My former supervisor, Martha Anderson, who worked as the Managing Director of the National Digital Information Infrastructure and Preservation Program at the Library of Congress, liked to describe digital preservation as a relay race. Digital preservation is not about a particular system, or a series of preservation actions. It is about preparing content and collections for hand offs. We cannot predict what future digital mediums and interfaces will be, or how they will work, but we can select materials from today, articulate aspects of them that matter for particular use cases, make perfect copies of them, and then work to hedge our bets on digital technology trends to try and make the next hand off as smoothly as possible.

 

 

Student Digital Preservation Consultants Looking for Small Cultural Heritage Organizations

WhatIsDP_DigitalPreservation

For many, this is where we find ourselves in organizations just starting to work on digital preservation.

I’m working on drafting up the syllabus for my digital preservation graduate seminar for the University of Maryland’s iSchool for this coming fall. I am a firm believer in learning-by-doing. I also think talking about digital preservation in the abstract, outside the very real resource and time constraints of organizations largely misses the point. As a result, I am planning to have each student work through a series of assignments where they serve as digital preservation consultants to small cultural heritage organizations.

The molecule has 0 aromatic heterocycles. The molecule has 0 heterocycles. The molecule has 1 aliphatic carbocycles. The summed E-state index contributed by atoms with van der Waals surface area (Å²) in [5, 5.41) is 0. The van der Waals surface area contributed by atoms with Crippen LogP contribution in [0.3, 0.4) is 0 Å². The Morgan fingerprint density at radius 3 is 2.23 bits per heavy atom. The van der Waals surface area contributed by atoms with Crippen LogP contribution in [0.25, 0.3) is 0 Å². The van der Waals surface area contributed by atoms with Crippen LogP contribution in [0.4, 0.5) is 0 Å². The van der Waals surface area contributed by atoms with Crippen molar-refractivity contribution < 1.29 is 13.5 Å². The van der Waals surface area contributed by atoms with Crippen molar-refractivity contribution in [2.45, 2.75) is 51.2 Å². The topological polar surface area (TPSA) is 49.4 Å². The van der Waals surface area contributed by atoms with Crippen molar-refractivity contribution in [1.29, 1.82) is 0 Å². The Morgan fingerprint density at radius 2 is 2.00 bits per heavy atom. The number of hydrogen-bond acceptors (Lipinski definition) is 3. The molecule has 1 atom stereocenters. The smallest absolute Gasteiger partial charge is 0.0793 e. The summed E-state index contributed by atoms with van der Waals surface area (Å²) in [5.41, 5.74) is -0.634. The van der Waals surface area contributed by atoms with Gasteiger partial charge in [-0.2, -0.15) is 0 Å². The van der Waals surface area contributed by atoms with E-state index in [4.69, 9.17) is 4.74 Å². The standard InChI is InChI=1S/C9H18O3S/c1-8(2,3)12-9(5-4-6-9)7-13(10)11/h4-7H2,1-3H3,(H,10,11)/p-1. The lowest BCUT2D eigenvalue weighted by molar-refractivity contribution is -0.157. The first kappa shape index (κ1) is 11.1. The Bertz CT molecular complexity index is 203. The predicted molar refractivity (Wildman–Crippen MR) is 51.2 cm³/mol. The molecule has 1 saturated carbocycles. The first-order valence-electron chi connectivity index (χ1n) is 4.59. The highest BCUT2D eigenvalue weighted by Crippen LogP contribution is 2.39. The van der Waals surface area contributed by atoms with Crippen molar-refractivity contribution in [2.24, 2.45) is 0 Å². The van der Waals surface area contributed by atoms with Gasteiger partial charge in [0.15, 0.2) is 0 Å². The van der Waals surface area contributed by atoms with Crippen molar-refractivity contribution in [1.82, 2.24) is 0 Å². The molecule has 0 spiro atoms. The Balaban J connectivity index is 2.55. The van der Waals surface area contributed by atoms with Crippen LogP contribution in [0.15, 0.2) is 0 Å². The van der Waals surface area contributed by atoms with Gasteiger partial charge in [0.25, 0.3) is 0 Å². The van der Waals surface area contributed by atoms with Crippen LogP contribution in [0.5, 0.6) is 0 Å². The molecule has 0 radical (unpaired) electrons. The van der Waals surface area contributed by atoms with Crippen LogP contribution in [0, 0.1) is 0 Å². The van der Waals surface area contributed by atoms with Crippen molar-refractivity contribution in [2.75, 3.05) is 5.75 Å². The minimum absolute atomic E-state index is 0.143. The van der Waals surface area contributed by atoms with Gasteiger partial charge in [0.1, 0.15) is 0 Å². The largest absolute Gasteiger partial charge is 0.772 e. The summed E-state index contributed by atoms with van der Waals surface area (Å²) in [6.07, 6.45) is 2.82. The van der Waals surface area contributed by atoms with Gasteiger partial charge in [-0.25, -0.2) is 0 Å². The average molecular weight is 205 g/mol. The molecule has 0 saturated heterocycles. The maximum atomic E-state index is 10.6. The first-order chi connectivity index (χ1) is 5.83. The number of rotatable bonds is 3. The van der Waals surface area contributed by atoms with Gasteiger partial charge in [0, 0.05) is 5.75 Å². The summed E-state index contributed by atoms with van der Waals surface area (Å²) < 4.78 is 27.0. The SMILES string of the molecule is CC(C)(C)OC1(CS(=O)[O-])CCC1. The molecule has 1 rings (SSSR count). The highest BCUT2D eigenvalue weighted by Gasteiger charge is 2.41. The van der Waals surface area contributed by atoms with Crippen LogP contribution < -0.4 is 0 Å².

My hope is that this will be a meaningful learning opportunity for the students, as well as a way for them to start building out a portfolio of work that will be relevant to potential future employers. I am also optimistic that this can be a way to provide some help to small cultural heritage organizations that could  benefit from having the additional manpower  think through and develop plans for helping to make the best use of resources to make their digital content more long-lived.

I wanted to share a draft of the series of assignments I am putting together for two reasons:

  • First, to get feedback and input on how to improve the assignment.  I’ve posted it as a Google Doc too, so if you have suggestions for it please feel free to write comments or suggestions directly into the doc.
  • Second, pairing students with individuals who are interested in participating in this work is going to be key. I wanted to circulate this document as a means to identify people and organizations interested in working with a student as a digital preservation consultant for their organization.

Requesting a Graduate Student Digital Preservation Consultant

I think the finish line for digital preservation is a little too close to the starting line here. But it get's at the idea :)